Calls were made and university admission offices were told to treat all grades in all subjects as valid passing grades except for F9 (0 – 23%). Though some would try, no one could make a legitimate excuse for an F9. After all, we have to have some standards.
With the altered criteria, applicants flooded the universities. So much that there wasn’t room enough for them all. More universities were created to handle the influx of students. Old universities were expanded. Lecture halls were crammed with students standing outside peeking into the class through slits in the windows. Of course, the students couldn’t hear a word of the lecture from that far out so they gained nothing by being there, but attendance was part of the final grade and mandatory if you wanted to be allowed to take the exams. So every day, they walked into the packed classes, signed in their names and walked back out to huddle in the hallways, leaving once they felt the lecturer wouldn’t notice.
At the end of 4 + x years, the students presented their final reports. From the titles of these projects, one could be convinced that much work had been done. ‘Evaluation of insurance trends amongst middle income residents of Lagos state from 1980 – 2010.’ ‘A critical analysis of the influence of the service improvements by the Ministry of Health to the lives of residents of Sabo.’ Etc etc.
At one of the project defence meetings, a professor asked why the student’s project had no summary and made no points in its abstract.
She (the professor) said, ‘Read your abstract out to us.’ The student did.
‘What is your abstract saying you did?’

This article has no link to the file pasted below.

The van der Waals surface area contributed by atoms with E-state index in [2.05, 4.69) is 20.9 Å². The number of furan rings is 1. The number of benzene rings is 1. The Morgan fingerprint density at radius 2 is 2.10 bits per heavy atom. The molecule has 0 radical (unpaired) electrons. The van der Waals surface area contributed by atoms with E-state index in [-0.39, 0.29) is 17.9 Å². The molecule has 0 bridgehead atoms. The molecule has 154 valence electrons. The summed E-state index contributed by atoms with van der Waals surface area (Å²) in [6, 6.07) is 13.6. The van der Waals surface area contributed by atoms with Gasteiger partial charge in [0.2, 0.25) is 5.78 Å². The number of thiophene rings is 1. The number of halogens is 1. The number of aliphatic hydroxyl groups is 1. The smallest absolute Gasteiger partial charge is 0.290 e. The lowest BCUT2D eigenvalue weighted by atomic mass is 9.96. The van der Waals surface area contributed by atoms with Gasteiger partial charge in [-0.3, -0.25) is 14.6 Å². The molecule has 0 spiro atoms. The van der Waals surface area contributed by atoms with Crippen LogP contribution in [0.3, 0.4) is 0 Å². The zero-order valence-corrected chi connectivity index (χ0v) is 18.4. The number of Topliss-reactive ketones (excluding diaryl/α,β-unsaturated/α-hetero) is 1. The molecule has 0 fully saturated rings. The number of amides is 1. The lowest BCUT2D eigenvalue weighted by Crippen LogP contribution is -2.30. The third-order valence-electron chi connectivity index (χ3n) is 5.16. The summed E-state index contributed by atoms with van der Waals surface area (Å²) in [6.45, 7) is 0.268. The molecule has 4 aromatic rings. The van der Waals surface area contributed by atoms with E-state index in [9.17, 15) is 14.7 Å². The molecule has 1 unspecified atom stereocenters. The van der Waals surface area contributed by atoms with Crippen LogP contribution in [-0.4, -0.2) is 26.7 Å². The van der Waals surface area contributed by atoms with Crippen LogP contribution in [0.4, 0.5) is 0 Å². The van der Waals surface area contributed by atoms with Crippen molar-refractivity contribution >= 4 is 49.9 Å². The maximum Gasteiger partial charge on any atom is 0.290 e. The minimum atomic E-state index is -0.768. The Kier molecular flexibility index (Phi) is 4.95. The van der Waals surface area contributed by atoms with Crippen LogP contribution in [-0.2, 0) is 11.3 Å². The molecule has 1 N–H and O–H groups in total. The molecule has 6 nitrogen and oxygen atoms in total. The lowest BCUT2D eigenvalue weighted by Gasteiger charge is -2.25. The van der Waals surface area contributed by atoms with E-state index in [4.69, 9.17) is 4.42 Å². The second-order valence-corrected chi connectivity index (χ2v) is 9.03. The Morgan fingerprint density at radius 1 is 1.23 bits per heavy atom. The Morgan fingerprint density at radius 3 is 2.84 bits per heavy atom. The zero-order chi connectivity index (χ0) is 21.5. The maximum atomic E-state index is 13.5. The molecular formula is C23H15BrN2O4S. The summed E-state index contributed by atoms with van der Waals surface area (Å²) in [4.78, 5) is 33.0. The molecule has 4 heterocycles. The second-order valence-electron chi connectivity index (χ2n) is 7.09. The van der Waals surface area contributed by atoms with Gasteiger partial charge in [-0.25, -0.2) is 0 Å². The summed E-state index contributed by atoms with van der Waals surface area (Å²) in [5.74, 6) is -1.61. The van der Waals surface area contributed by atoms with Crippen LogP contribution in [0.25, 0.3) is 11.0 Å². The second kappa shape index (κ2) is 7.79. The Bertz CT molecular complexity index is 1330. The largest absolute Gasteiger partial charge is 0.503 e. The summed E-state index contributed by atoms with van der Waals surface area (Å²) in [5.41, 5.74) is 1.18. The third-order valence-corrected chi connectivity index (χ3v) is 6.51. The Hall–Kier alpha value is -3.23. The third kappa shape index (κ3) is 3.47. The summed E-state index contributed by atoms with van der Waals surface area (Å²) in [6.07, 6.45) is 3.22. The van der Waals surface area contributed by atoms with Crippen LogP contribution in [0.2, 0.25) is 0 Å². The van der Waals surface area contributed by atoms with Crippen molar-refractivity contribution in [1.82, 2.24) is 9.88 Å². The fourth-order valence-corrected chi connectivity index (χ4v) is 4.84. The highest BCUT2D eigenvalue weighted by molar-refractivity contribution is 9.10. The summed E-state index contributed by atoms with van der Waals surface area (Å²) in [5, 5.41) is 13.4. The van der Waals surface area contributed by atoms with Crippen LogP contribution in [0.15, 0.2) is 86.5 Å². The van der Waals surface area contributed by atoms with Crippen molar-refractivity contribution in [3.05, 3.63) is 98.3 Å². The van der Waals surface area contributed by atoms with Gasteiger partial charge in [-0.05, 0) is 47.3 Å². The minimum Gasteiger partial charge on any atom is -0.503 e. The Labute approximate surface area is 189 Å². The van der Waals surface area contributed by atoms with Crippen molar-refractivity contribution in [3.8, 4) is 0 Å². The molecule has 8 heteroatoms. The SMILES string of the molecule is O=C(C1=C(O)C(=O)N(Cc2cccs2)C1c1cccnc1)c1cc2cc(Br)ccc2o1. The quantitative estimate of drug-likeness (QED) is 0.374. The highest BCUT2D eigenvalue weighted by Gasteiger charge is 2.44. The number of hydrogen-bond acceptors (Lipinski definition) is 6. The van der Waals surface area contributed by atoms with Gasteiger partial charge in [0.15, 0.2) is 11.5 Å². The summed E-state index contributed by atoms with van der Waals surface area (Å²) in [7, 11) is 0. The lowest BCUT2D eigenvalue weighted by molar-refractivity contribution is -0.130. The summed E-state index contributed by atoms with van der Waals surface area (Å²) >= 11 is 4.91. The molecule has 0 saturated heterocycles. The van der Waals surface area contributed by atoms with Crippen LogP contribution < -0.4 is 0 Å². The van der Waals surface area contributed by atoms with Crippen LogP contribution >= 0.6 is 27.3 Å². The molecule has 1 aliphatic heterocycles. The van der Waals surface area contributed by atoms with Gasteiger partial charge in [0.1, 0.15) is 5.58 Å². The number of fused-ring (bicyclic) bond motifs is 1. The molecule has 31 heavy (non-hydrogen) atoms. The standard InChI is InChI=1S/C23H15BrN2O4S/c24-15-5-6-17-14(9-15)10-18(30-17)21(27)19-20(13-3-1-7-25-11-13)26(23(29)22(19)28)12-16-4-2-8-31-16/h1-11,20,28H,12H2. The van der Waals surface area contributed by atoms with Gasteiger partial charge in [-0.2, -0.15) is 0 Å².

He looked down, ground his heel into the floor, mumbled something, then repeated the cumbersome title, ‘I studied influence of improvements by the ministry to the lives of the residents in the area.’
‘Turn to the end and read out the summary,’ she said.
He flipped to the end of his project. He stood agape for a long minute, then said, ‘There is no summary.’
‘Yes, I noticed. You have 10 pages of unrelated graphs and then the end. Nothing else.’
He said, ‘They made a mistake at the business centre where I gave them to type. They must have removed the summary.’
‘Alright, we will continue this when you have the summary.’
Three weeks later, clutching his as yet unedited final project, he was keeping a vigil outside her office. He had ditched the stolen summary story and resorted to begging. ‘Ma, after seven years, just this one thing I have left to submit.’
Two years later, he had stumbled into a position created for him by his uncle at the same ministry of health that had approved his final project. He would drive around in his work-appointed car with its official plates and complain to his friends that all the contracts were going to foreigners when we have educated people right here waiting. Some of his course mates (people he claimed to have taught) hadn’t been so lucky. They had become teachers.
Teachers as we all know aren’t paid as well as workers in other ministries, so when the commissioner of education suggested a promotion and a pay raise, they all jumped at it. But first, they had to pass an exam.